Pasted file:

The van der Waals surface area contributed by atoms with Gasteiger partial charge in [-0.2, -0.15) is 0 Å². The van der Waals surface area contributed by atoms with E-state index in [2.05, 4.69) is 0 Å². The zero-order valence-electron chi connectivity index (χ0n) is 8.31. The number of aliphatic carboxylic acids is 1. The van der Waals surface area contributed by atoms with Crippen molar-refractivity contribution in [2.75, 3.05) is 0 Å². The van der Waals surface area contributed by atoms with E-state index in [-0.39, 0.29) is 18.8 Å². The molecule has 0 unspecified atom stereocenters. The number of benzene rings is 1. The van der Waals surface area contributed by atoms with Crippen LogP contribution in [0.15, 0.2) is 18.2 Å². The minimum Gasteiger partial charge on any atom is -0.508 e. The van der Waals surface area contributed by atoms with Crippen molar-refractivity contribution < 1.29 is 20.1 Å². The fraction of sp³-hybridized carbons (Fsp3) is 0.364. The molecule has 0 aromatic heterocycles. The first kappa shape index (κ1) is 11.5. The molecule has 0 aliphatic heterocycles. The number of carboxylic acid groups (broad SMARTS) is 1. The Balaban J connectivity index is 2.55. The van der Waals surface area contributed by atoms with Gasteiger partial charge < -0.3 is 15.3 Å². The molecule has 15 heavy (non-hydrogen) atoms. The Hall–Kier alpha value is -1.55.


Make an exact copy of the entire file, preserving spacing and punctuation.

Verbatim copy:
The van der Waals surface area contributed by atoms with Gasteiger partial charge in [-0.2, -0.15) is 0 Å². The van der Waals surface area contributed by atoms with E-state index in [2.05, 4.69) is 0 Å². The zero-order valence-electron chi connectivity index (χ0n) is 8.31. The number of aliphatic carboxylic acids is 1. The van der Waals surface area contributed by atoms with Crippen molar-refractivity contribution in [2.75, 3.05) is 0 Å². The van der Waals surface area contributed by atoms with E-state index in [-0.39, 0.29) is 18.8 Å². The molecule has 0 unspecified atom stereocenters. The number of benzene rings is 1. The van der Waals surface area contributed by atoms with Crippen LogP contribution in [0.15, 0.2) is 18.2 Å². The minimum Gasteiger partial charge on any atom is -0.508 e. The van der Waals surface area contributed by atoms with Crippen molar-refractivity contribution < 1.29 is 20.1 Å². The fraction of sp³-hybridized carbons (Fsp3) is 0.364. The molecule has 0 aromatic heterocycles. The first kappa shape index (κ1) is 11.5. The molecule has 0 aliphatic heterocycles. The number of carboxylic acid groups (broad SMARTS) is 1. The Balaban J connectivity index is 2.55. The van der Waals surface area contributed by atoms with Gasteiger partial charge < -0.3 is 15.3 Å². The molecule has 15 heavy (non-hydrogen) atoms. The Hall–Kier alpha value is -1.55.